Draft inducer fans & blowers:
This article discusses the use of induced-draft equipment
We provide a draft inducer fan guide: Here we explain Draft Inducers or Draft Booster Fans installed on oil fired heating equipment.
We also describe why you might need a draft inducer, how they work, and how a draft inducer is installed. We provider questions & answers about troubleshooting heating equipment draft, chimneys & flues, & draft inducers.
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This article series answers most questions about central heating system troubleshooting, inspection, diagnosis, and repairs. We describe how to inspect, troubleshoot and repair heating and air conditioning systems to inform home owners, buyers, and home inspectors of common heating system defects.
Details about draft control on oil fired heating systems, including furnaces or boilers, are discussed at DRAFT REGULATOR, DAMPER, BOOSTER barometric dampers on oil fired equipment. (Details about draft control for gas fired heating systems, including furnaces or boilers, are discussed at DRAFT HOOD, GAS HEATER on gas fired equipment.
Our sketch at above left, courtesy of Carson Dunlop, illustrates the three types of draft that may be found at chimneys and heating appliances: natural draft, induced draft by a fan blowing up a chimney, and forced draft by a fan blowing combustion air into a burner assembly.
[Click to enlarge any image]
This article discusses the use of induced-draft equipment.
The articles at this website describe the basic components of a home heating system, how to find the rated heating capacity of an heating system by examining various data tags and components, how to recognize common heating system operating or safety defects, and how to save money on home heating costs. We include product safety recall and other heating system hazards.
Draft inducers are special fans that are installed in the flue vent connector (or sometimes in the chimney) used to vent a heating boiler or furnace. Most often we see these installed on oil-fired systems at which the technician was unable to obtain sufficient natural draft for proper oil burner operation.
If an oil burner lacks adequate draft it will not operate properly, leading to soot clogging, more costly heating bills, back pressure in the combustion chamber, and possibly unsafe heater operation.
The draft inducer fan shown in our photo was found in our garage of left-over stock from our heating service days. This model, the Tjernlund DJ-3 Draft Inducer Fan is sold by Tjernlund in St. Paul, MN, and the photo shows the essential parts of this draft inducer:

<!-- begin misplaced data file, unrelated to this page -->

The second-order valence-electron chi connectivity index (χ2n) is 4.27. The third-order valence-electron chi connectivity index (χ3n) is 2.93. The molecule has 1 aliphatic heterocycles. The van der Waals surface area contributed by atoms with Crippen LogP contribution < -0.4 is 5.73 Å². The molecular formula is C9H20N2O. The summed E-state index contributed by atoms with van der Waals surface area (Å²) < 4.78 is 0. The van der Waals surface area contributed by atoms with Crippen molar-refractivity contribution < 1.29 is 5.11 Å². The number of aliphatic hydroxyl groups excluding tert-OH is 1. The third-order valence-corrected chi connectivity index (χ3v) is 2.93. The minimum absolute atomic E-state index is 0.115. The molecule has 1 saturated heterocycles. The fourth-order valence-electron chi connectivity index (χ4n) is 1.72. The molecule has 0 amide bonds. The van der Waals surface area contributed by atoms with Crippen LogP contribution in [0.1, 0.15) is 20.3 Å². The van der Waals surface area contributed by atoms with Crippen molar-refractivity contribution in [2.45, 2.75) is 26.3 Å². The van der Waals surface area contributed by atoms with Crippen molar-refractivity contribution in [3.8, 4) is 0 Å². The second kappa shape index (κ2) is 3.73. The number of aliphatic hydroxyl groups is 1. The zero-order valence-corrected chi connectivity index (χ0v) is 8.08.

The draft inducer fan motor and wiring need to be adequately protected from the heat of the oil burner combustion gases, that's why you wouldn't try to make one of these at home out of an old computer fan or stereo system fan.
When is it not appropriate to install a draft inducer fan?
Be careful; it would be a mistake and possibly dangerous to install a draft inducing fan to boost oil burner draft to solve a venting or backpressure problem before the cause of that problem is accurately diagnosed.
For example, if the oil fired appliance draft is poor because the chimney is blocked, or because the appliance itself is blocked with soot and debris, or because there is inadequate combustion air, the draft inducer fan might make the problem seem to go away, but at the risk of creating unsafe conditions in the heating system.
In our photo of an oil fired heating boiler has a draft inducer fan installed. The draft boosting fan is that mechanism you see on the under-side of the flue vent connector to the left of the boiler.
If this boiler is venting into a chimney that is really right at the wall where the flue vent connector enters the block wall, it's a very short flue run and we would not expect a draft problem. Something must be seriously wrong with the boiler or with chimney itself to have induced the technician to install a draft inducer fan on this heating system.
When Might We Need to Install a Draft-boosting Draft Inducer Fan?
But where the flue vent connector run-length is abnormally long or tortuous it may be difficult to get good draft, or where the chimney size itself (to which the flue vent connector joins) is too big or too small, the use of a draft inducer might be permitted. Check with the fan manufacturer and a qualified HVAC service technician before asking that one of these fans be installed.
In the photo shown here we have a long metal flue run - we cannot see the end of it, and the flue is shared, and there is no barometric damper installed - we suspect there is poor draft at this installation.
We've installed draft inducer fans in a few cases where the building chimney design was just too difficult to get good venting by natural draft.
For example we encountered a 12' long horizontal chimney run through masonry placing the boiler too far from the vertical chimney flue for good draft.
But in general, before installing a draft inducer we should make sure that the chimney is safe, not blocked, and that the heating equipment has been properly serviced and adjusted first.
At the chimney cleanout shown here we see a bit of debris that has collected at the bottom - which could be normal depending on what flue is being served and how long since the chimney was cleaned.
But if leave this door open not only do you nearly eliminate the chimney draft needed by the heating equipment, you are also creating a fire hazard, a fire spread between floors hazard, and a possible point of release of combustion gases into the building.
Close the little door.
How is a draft inducer fan installed?